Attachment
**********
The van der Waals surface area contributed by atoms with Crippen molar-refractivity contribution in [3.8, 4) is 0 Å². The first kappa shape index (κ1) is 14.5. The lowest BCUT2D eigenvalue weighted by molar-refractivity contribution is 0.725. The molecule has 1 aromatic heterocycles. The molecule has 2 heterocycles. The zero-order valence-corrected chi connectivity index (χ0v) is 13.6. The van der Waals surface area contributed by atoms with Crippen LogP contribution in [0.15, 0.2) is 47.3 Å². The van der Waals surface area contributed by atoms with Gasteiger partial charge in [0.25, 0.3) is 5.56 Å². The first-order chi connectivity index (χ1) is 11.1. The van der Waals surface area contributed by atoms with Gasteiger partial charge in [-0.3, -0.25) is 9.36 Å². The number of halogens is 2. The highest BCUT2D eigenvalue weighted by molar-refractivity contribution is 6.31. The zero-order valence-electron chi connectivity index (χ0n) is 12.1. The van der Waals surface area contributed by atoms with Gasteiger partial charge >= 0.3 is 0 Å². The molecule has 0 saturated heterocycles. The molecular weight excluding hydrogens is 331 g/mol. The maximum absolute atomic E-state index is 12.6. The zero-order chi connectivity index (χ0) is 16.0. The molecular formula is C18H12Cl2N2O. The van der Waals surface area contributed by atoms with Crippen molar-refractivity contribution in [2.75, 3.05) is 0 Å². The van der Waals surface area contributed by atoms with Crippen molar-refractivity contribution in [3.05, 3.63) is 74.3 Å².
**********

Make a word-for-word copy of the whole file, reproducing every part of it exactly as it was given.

The van der Waals surface area contributed by atoms with Crippen molar-refractivity contribution in [3.8, 4) is 0 Å². The first kappa shape index (κ1) is 14.5. The lowest BCUT2D eigenvalue weighted by molar-refractivity contribution is 0.725. The molecule has 1 aromatic heterocycles. The molecule has 2 heterocycles. The zero-order valence-corrected chi connectivity index (χ0v) is 13.6. The van der Waals surface area contributed by atoms with Crippen LogP contribution in [0.15, 0.2) is 47.3 Å². The van der Waals surface area contributed by atoms with Gasteiger partial charge in [0.25, 0.3) is 5.56 Å². The first-order chi connectivity index (χ1) is 11.1. The van der Waals surface area contributed by atoms with Gasteiger partial charge in [-0.3, -0.25) is 9.36 Å². The number of halogens is 2. The highest BCUT2D eigenvalue weighted by molar-refractivity contribution is 6.31. The zero-order valence-electron chi connectivity index (χ0n) is 12.1. The van der Waals surface area contributed by atoms with Gasteiger partial charge >= 0.3 is 0 Å². The molecule has 0 saturated heterocycles. The molecular weight excluding hydrogens is 331 g/mol. The maximum absolute atomic E-state index is 12.6. The zero-order chi connectivity index (χ0) is 16.0. The molecular formula is C18H12Cl2N2O. The van der Waals surface area contributed by atoms with Crippen molar-refractivity contribution in [2.75, 3.05) is 0 Å². The van der Waals surface area contributed by atoms with Crippen molar-refractivity contribution in [3.05, 3.63) is 74.3 Å².